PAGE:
Porting Eamon Adventures – First challenges, characters.

In unraveling the code for Eamon the first thing I looked at was the startup procedure which did character selection. There is a bunch of text to give a great flavor which I have so far skipped over, as it is just a straight copy and past into WriteLine statements and instead looked at the structure of the the character data file.

The file presented me with my first challenge. It turns out that text files in Apple II DOS 3.3 are not stored in ASCII as we know it on the PC. It uses something called “high-ascii” instead which basically means that the high bit of each ASCII value is set to 1 on the Apple when it would be 0 on the PC. The utility I use to extract the files from the disk images has an option to convert text files for consumption on PC which is nice but it changes the line endings from the Apple II ending to the PC’s \r\n line ending. This seems great, and for sequential text files it is, but the Eamon data is all written in random access record based text files. The structure of these files is a series of fixed length records with the data fields in the record separated by a line ending character. If there were the same number of fields in every record I could adjust the length I use and just go with using a two bite line ending instead of one byte but it turns out that there are a variable number of fields in a record which means after conversion they would no longer be fixed length.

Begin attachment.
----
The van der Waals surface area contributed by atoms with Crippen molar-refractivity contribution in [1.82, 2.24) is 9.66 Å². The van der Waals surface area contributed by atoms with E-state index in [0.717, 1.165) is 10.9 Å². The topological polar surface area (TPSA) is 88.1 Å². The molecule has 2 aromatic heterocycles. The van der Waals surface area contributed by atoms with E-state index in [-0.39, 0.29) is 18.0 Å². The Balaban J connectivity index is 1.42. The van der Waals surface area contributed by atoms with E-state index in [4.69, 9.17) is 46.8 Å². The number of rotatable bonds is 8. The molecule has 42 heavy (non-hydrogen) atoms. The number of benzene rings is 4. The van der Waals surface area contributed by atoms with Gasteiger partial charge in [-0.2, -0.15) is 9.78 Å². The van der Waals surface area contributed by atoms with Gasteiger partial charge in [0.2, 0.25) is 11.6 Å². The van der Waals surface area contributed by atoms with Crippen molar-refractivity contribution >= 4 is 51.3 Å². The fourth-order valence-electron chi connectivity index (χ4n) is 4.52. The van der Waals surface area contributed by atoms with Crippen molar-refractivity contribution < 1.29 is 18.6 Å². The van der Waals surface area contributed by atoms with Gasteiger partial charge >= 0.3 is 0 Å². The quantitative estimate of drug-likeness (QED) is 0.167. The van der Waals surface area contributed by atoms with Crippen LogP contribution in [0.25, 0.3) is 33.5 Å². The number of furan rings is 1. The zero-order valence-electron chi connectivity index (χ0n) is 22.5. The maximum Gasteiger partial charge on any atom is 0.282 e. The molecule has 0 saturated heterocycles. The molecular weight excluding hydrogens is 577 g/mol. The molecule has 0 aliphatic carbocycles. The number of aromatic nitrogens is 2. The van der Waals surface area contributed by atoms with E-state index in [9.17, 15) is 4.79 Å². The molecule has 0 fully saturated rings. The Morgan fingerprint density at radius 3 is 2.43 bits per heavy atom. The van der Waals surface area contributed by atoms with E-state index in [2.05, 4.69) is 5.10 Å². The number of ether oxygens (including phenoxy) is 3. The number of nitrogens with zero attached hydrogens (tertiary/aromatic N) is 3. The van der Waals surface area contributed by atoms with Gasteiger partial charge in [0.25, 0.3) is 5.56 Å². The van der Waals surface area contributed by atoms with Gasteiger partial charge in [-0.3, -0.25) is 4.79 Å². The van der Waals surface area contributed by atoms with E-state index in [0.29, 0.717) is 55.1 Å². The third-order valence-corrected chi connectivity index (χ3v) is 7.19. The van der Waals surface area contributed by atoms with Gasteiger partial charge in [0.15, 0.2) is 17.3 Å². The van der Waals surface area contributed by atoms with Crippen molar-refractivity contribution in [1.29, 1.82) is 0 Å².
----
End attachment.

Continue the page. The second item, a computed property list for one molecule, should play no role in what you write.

After thinking a while about what to do I decided to stick with fixed length records and write my own conversion tool that changes high-ascii to normal ascii and uses just \n as the line ending character. This worked perfectly.

Once that was done I was able to write a short method in my code to read records from the file and discovered the structure of the character data. In BASIC the data was spread between a handful of variables and arrays but I decided that in C or C# it would be better to place this in a structure and came up with:

struct Character
{
public int hardiness; //HD
public int agility; //AG
public int charisma; //CH
public int[] spellAbility; //SA%() 4 Values
public int[] weaponAbility; //WA%() 5 values
public int armorExpertise; //AE
public string sex; //SEX$
public int gold; //GOLD
public int bank; //BANK
public int armor; //AC
public string[] weaponName; //WNAME$() 4 values
public int[] weaponType; //WTYPE$() 4 values
public int[] weaponOdds; //WODDS%() 4 values
public int[] weaponDice; //WDICE%() 4 values
public int[] weaponSides; //WSIDES%() 4 values
}

The order in the struct matches the order of the values in the data record. The next step for me is to write a method that parses the string record and fills in the struct above.

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